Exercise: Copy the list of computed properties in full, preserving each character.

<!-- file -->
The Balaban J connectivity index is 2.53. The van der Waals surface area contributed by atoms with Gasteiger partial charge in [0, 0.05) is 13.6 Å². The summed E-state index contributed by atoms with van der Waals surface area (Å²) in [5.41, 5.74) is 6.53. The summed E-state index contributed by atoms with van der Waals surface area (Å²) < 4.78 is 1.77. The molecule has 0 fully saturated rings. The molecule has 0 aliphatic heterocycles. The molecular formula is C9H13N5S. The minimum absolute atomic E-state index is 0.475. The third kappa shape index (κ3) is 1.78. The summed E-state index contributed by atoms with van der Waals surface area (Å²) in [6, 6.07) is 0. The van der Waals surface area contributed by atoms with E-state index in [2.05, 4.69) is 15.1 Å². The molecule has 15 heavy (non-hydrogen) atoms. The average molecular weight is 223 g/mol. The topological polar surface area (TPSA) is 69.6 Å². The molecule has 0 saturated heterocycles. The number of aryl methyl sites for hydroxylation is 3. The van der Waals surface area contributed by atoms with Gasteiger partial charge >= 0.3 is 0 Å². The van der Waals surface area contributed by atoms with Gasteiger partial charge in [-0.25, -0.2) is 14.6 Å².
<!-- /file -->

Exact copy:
The Balaban J connectivity index is 2.53. The van der Waals surface area contributed by atoms with Gasteiger partial charge in [0, 0.05) is 13.6 Å². The summed E-state index contributed by atoms with van der Waals surface area (Å²) in [5.41, 5.74) is 6.53. The summed E-state index contributed by atoms with van der Waals surface area (Å²) < 4.78 is 1.77. The molecule has 0 fully saturated rings. The molecule has 0 aliphatic heterocycles. The molecular formula is C9H13N5S. The minimum absolute atomic E-state index is 0.475. The third kappa shape index (κ3) is 1.78. The summed E-state index contributed by atoms with van der Waals surface area (Å²) in [6, 6.07) is 0. The van der Waals surface area contributed by atoms with E-state index in [2.05, 4.69) is 15.1 Å². The molecule has 15 heavy (non-hydrogen) atoms. The average molecular weight is 223 g/mol. The topological polar surface area (TPSA) is 69.6 Å². The molecule has 0 saturated heterocycles. The number of aryl methyl sites for hydroxylation is 3. The van der Waals surface area contributed by atoms with Gasteiger partial charge >= 0.3 is 0 Å². The van der Waals surface area contributed by atoms with Gasteiger partial charge in [-0.25, -0.2) is 14.6 Å².